Many recent competitive state-of-the-art solutions for understanding of speech data have in common to be probabilistic and to rely on machine learning algorithms to train their models from large amount of data. The difficulty remains in the cost and time of collecting and annotating such data, but also to update the existing models to new conditions, tasks and/or languages. In the present work an approach based on a zeroshot learning method using word embeddings for spoken language understanding is investigated. This approach requires no dedicated data. Large amounts of un-annotated and unstructured found data are used to learn a continuous space vector representation of words, based on neural network architectures.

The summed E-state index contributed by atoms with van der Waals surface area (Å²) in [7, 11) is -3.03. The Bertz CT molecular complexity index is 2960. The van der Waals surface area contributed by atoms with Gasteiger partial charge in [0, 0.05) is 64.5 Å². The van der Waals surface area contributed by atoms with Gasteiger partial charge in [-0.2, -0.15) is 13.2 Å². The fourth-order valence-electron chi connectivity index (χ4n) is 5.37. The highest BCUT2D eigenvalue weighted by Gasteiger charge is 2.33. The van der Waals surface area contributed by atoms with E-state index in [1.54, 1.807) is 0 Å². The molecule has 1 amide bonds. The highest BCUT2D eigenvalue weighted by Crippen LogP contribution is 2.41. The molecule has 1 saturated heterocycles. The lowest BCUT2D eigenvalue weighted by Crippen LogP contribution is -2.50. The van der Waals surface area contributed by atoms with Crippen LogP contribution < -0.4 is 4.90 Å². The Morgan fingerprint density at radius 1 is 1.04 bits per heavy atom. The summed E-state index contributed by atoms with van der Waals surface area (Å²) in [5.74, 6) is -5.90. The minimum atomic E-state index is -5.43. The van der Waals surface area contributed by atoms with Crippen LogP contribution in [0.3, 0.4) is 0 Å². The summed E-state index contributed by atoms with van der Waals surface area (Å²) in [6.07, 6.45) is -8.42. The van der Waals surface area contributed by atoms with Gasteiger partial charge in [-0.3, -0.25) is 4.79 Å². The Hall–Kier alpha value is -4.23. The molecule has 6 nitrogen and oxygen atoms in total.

Only the ontological description of the target domain and the generic word embedding features are then required to derive the model used for decoding. In this paper, we extend this baseline with an online adaptative strategy allowing to refine progressively the initial model with only a light and adjustable supervision. We show that this proposition can significantly improve the performance of the spoken language understanding module on the second Dialog State Tracking Challenge (DSTC2) datasets.